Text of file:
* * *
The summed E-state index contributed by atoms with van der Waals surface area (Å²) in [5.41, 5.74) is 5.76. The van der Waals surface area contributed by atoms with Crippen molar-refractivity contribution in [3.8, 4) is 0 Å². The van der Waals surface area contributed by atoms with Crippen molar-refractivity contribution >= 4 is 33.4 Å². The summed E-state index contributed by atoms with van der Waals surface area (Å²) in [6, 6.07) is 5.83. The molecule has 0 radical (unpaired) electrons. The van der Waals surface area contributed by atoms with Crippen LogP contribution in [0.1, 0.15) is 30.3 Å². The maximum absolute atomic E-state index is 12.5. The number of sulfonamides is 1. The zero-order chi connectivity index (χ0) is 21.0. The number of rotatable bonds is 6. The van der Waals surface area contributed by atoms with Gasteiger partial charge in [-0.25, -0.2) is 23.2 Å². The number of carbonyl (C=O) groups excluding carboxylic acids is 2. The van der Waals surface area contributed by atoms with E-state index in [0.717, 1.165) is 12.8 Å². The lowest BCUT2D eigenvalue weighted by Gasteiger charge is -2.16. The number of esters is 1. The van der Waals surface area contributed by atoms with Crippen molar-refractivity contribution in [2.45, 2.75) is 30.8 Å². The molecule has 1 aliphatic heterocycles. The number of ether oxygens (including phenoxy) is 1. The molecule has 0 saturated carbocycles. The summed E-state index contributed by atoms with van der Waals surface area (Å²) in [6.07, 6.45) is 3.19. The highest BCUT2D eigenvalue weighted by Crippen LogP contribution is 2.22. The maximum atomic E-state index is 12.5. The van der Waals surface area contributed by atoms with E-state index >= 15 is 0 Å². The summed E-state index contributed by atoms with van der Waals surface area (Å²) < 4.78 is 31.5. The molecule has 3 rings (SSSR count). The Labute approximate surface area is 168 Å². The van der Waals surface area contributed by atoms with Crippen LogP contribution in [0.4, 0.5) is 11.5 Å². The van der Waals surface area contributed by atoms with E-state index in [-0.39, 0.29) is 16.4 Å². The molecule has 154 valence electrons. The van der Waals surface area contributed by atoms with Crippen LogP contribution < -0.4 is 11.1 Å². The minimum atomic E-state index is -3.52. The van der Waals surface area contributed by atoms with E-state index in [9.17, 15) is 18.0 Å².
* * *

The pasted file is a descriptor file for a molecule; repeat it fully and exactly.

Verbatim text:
The summed E-state index contributed by atoms with van der Waals surface area (Å²) in [5.41, 5.74) is 5.76. The van der Waals surface area contributed by atoms with Crippen molar-refractivity contribution in [3.8, 4) is 0 Å². The van der Waals surface area contributed by atoms with Crippen molar-refractivity contribution >= 4 is 33.4 Å². The summed E-state index contributed by atoms with van der Waals surface area (Å²) in [6, 6.07) is 5.83. The molecule has 0 radical (unpaired) electrons. The van der Waals surface area contributed by atoms with Crippen LogP contribution in [0.1, 0.15) is 30.3 Å². The maximum absolute atomic E-state index is 12.5. The number of sulfonamides is 1. The zero-order chi connectivity index (χ0) is 21.0. The number of rotatable bonds is 6. The van der Waals surface area contributed by atoms with Gasteiger partial charge in [-0.25, -0.2) is 23.2 Å². The number of carbonyl (C=O) groups excluding carboxylic acids is 2. The van der Waals surface area contributed by atoms with E-state index in [0.717, 1.165) is 12.8 Å². The lowest BCUT2D eigenvalue weighted by Gasteiger charge is -2.16. The number of esters is 1. The van der Waals surface area contributed by atoms with Crippen molar-refractivity contribution in [2.45, 2.75) is 30.8 Å². The molecule has 1 aliphatic heterocycles. The number of ether oxygens (including phenoxy) is 1. The molecule has 0 saturated carbocycles. The summed E-state index contributed by atoms with van der Waals surface area (Å²) in [6.07, 6.45) is 3.19. The highest BCUT2D eigenvalue weighted by Crippen LogP contribution is 2.22. The maximum atomic E-state index is 12.5. The van der Waals surface area contributed by atoms with E-state index >= 15 is 0 Å². The summed E-state index contributed by atoms with van der Waals surface area (Å²) < 4.78 is 31.5. The molecule has 3 rings (SSSR count). The Labute approximate surface area is 168 Å². The van der Waals surface area contributed by atoms with Crippen LogP contribution in [0.4, 0.5) is 11.5 Å². The van der Waals surface area contributed by atoms with E-state index in [-0.39, 0.29) is 16.4 Å². The molecule has 154 valence electrons. The van der Waals surface area contributed by atoms with Crippen LogP contribution < -0.4 is 11.1 Å². The minimum atomic E-state index is -3.52. The van der Waals surface area contributed by atoms with E-state index in [9.17, 15) is 18.0 Å².